Rugby union in Queensland

From Wikipedia, the free encyclopedia
Jump to: navigation, search
Rugby union in Queensland
Rugby fans celebrate Queensland Reds title win in Super Rugby 2011.jpg
Queensland Reds fans celebrate their title win in 2011
Governing body Queensland Rugby Union
State team Queensland Reds
First played 1876
Club competitions

Rugby union is one of the leading professional and recreational team sports in Queensland. The earliest known rugby football games played in Brisbane occurred 1876, when the Brisbane Football Club elected to change to Rugby instead of 'Victorian Rules' (now known as Australian Rules) which it had played since its founding in 1866, to permit competition with the newly formed Rangers and Bonnet Rouge football clubs. The Rugby game continued for three seasons, when clubs reverted to Victorian Rules in 1879.

History of rugby union in Queensland[edit]

Fred Lea, an Englishman educated at Allesley College near Rugby in Warwickshire, arrived in Brisbane in 1878 and was amazed to find that Victorian rules (now called Australian Rules) was the only form of football being played. Lea took up the Victorian game, playing it in 1879-81. However, in 1880 he was able to sway two of the local clubs, Brisbane F.C. (founded 1866) and Wallaroo (1878), to try rugby. Three matches were played between the clubs.

In the following seasons, Brisbane's four football clubs played matches under both codes, although the majority were overwhelmingly Victorian rules games. In the late winter of 1882 the Brisbane F.C. contacted the Sydney Wallaroo club, challenging them to a rugby match.

As the NSWRU were keen to keep the inter-colony matches going, a NSW team journeyed to Brisbane in 1883. Trained in readiness by Fred Lea, the Queensland team ambushed the visitors and gained a victory over the New South Welshmen.

The win gave rugby in Brisbane a huge boost, with many footballers wanting to try the code. It was thought that Brisbane's four clubs would simply increase the number of rugby matches for 1884, while still playing Victorian rules as well.

However, it soon became clear that moves were afoot to form a ‘Queensland Football [Victorian rules] Association’, meaning affiliated clubs could no longer play rugby. With Fred Lea (who would be later called 'The Father of Queensland rugby') actively involved, it was decided to form the Northern Rugby Football Union now named Queensland Rugby Union (QRU). On November 2, 1883, a meeting was held at the Exchange Hotel, in Brisbane and the decision was made to form a rugby association in the Colony of Queensland. The name of the newly founded union the Northern Rugby Union, was used to distinguish it from the Southern Rugby Union, which was the governing body of rugby in New South Wales. Enough players aligned with the rugby body to form two clubs.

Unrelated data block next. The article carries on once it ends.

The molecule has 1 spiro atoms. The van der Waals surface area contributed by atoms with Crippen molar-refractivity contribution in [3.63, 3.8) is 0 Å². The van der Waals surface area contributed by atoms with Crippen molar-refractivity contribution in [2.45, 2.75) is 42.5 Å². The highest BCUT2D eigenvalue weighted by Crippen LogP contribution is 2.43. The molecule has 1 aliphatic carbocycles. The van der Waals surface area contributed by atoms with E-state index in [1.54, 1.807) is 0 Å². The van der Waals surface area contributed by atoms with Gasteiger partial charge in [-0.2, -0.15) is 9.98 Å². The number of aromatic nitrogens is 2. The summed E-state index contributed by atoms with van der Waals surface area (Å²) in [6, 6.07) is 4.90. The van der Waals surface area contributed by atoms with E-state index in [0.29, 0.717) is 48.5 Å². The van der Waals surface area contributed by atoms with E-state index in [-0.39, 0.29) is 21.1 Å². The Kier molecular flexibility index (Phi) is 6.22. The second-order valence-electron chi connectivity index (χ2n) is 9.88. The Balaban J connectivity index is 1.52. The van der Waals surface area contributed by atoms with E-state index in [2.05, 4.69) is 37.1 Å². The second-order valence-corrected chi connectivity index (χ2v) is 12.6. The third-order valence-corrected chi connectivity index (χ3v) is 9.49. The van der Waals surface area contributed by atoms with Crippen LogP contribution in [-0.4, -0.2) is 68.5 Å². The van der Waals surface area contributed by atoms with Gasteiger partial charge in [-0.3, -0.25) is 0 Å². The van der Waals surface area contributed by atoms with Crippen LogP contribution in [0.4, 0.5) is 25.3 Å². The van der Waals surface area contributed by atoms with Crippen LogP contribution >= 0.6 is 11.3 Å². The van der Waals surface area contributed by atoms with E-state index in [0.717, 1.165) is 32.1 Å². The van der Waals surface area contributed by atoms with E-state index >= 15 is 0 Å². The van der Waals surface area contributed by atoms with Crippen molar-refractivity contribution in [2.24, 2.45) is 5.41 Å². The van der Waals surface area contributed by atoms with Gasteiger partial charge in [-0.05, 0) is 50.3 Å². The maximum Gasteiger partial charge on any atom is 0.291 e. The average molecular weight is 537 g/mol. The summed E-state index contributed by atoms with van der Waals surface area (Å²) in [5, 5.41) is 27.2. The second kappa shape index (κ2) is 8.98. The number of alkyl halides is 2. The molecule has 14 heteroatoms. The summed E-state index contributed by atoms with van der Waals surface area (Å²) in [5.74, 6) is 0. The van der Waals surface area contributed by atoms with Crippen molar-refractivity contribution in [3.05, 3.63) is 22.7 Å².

The decisive blow to Victorian rules came after the decision to make the NSW v Queensland matches an annual fixture, and the visit of a British rugby team in 1888. Teams from New Zealand soon followed. Unable to provide comparable attractions, Victorian rules lost its grip on Brisbane and rugby union quickly spread throughout Queensland to Toowoomba, Rockhampton, Maryborough, Gympie and Charters Towers.

The formation of this new governing body generated large amounts of interest in Queensland. In fact, such was the development of rugby throughout the colony as a result of the formation of the new union, that the prestigious Great Public Schools' Association of Queensland (GPS) changed their main sport from Melbourne Rules to rugby. The top-level rugby competition begun by those schools all those years ago continues to this day.

The year 1893 saw the Northern Rugby Union formally constituted and the name changed to the Queensland Rugby Union. The first organised Brisbane club competition had begun in 1887, but by 1899 the Boer War had reduced player numbers and, to counteract this, electorate rugby was initiated which only allowed players to join the district club in the electorate in which they lived.[1] An annual challenge trophy competition, the Hospital's Cup was introduced in 1899. This trophy is now the Premiership trophy contested by Queensland Premier Rugby clubs.